Australia: Anti-Semitic graffiti on Jewish-owned café

A Jewish-owned café in Melbourne, Australia, was defaced with anti-Semitic graffiti on Thursday, The Australian Jewish News reported.

Melbourne, Australia

Melbourne, Australia

Aliza Shuvaly, owner of Aliza’s Place Cafe in the Melbourne suburb of Chadstone, arrived at work to find the words “The Holocaust is a lie” scrawled on her back fence, along with a swastika, according to the report.

Speaking to The Australian Jewish News, Shuvaly said she never thought she would experience anti-Semitism in Melbourne.

“I cannot ignore this symbol. All my family were Holocaust survivors – my mother’s parents, my husband’s parents – and for me it’s hurting twice,” she said.

“I started to shake, I didn’t know what to do,” added Shuvaly, who added that was so angered by the graffiti that she removed the swastika herself, before council crews arrived to remove the rest of the graffiti.

“I won’t let them have the satisfaction of having it on my wall,” she said of the vandals.

Admitting she is now scared as a result of the attack, Shuvaly said it won’t deter her from running her business.

“I couldn’t close the café. It’s not going to break me as a Jew. I’m not sure if I’m the target or [if it’s] just because we are Jewish.”

Asked if she has a message to the perpetrators, Shuvaly replied, “They need to move on with their life, it happened a long time ago, we won’t let history come back.”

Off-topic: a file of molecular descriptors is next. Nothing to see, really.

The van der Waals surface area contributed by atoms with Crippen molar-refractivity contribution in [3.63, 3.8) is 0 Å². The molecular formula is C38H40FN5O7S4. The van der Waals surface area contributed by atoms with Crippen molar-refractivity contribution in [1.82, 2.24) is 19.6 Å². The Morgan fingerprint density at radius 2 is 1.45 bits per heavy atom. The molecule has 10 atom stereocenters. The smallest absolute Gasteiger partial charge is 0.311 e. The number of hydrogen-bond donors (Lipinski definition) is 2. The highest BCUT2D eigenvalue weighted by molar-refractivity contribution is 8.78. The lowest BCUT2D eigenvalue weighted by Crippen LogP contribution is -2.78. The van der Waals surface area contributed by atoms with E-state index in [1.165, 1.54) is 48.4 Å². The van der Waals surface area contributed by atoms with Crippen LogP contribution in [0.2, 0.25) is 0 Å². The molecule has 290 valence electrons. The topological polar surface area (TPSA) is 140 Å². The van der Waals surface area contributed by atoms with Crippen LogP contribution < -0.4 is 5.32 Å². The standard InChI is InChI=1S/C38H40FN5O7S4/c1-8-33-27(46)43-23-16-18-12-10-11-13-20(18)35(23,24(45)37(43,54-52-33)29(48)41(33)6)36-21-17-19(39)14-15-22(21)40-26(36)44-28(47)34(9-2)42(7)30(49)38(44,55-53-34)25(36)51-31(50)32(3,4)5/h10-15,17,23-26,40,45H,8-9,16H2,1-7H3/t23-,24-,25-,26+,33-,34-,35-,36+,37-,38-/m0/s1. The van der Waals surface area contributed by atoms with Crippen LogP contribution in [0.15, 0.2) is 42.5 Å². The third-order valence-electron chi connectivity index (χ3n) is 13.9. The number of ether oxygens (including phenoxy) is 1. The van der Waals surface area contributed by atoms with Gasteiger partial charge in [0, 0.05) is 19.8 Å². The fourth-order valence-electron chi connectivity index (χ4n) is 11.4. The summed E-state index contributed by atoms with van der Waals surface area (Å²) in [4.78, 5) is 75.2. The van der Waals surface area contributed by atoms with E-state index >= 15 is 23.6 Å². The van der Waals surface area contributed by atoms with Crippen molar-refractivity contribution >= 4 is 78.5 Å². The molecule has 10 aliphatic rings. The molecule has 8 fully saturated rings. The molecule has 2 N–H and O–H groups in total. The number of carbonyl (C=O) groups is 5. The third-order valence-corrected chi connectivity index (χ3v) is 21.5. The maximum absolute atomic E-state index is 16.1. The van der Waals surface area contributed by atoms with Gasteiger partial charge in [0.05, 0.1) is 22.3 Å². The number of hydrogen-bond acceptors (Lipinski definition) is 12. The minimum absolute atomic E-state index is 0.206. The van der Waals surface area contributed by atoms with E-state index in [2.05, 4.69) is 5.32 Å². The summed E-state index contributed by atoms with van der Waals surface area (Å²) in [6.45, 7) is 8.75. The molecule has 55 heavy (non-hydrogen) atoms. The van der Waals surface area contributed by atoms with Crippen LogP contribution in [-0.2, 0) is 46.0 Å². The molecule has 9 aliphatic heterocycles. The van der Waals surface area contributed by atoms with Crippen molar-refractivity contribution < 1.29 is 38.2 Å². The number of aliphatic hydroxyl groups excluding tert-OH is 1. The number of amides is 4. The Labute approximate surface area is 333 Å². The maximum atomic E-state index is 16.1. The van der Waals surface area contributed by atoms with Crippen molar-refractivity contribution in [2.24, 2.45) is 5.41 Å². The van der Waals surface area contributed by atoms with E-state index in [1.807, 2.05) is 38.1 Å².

Anti-Defamation Commission chairman Dvir Abramovich said, “We need to make sure that we do not reach the point where Jews in Victoria will not feel safe walking the streets or in their businesses, yet the recent surge in hate and white-supremacists activity in our state, which is hitting an all-time high, is causing many to feel this way.”

“These bigoted thugs and their cowardly attempts at intimidation must not go unchallenged, and I hope … those responsible for this crime will be dealt with to the full extent of the law,” he added.

In January of this year, a man attacked a rabbi in Melbourne, Australia, and threatened that he would do “what Hitler did,” only because he picked up a cell phone when the two were at a red light.

The incident took place as the rabbi was on his way to synagogue, stopping at a red light and answering a call on his cell phone. Moments after he picked up the cell phone, a man in a nearby vehicle began to shout anti-Semitic epithets at him, “You should have died in Auschwitz.”

Later that month, an aged care facility that is home to Holocaust survivors and located in the Melbourne suburb of Caulfield was defaced with swastikas by a neo-Nazi organization.

In February, sites in Bondi Beach, located east of Sydney, were defaced with more than 20 swastikas.

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